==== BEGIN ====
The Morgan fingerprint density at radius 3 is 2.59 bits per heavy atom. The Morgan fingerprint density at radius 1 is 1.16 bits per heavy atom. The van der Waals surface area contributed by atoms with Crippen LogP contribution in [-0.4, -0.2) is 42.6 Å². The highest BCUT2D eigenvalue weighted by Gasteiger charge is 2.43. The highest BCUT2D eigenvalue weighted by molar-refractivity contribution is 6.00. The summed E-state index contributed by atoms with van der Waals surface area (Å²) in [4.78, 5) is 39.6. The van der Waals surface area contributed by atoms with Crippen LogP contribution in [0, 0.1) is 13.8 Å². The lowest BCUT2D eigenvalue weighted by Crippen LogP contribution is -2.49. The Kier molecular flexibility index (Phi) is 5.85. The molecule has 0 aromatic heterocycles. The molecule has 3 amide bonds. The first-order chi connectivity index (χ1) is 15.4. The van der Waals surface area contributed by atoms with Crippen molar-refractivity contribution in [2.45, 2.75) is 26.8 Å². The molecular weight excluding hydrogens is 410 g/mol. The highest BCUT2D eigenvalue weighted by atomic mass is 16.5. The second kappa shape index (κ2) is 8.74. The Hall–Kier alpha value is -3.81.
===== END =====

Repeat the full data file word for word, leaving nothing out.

The Morgan fingerprint density at radius 3 is 2.59 bits per heavy atom. The Morgan fingerprint density at radius 1 is 1.16 bits per heavy atom. The van der Waals surface area contributed by atoms with Crippen LogP contribution in [-0.4, -0.2) is 42.6 Å². The highest BCUT2D eigenvalue weighted by Gasteiger charge is 2.43. The highest BCUT2D eigenvalue weighted by molar-refractivity contribution is 6.00. The summed E-state index contributed by atoms with van der Waals surface area (Å²) in [4.78, 5) is 39.6. The van der Waals surface area contributed by atoms with Crippen LogP contribution in [0, 0.1) is 13.8 Å². The lowest BCUT2D eigenvalue weighted by Crippen LogP contribution is -2.49. The Kier molecular flexibility index (Phi) is 5.85. The molecule has 0 aromatic heterocycles. The molecule has 3 amide bonds. The first-order chi connectivity index (χ1) is 15.4. The van der Waals surface area contributed by atoms with Crippen molar-refractivity contribution in [2.45, 2.75) is 26.8 Å². The molecular weight excluding hydrogens is 410 g/mol. The highest BCUT2D eigenvalue weighted by atomic mass is 16.5. The second kappa shape index (κ2) is 8.74. The Hall–Kier alpha value is -3.81.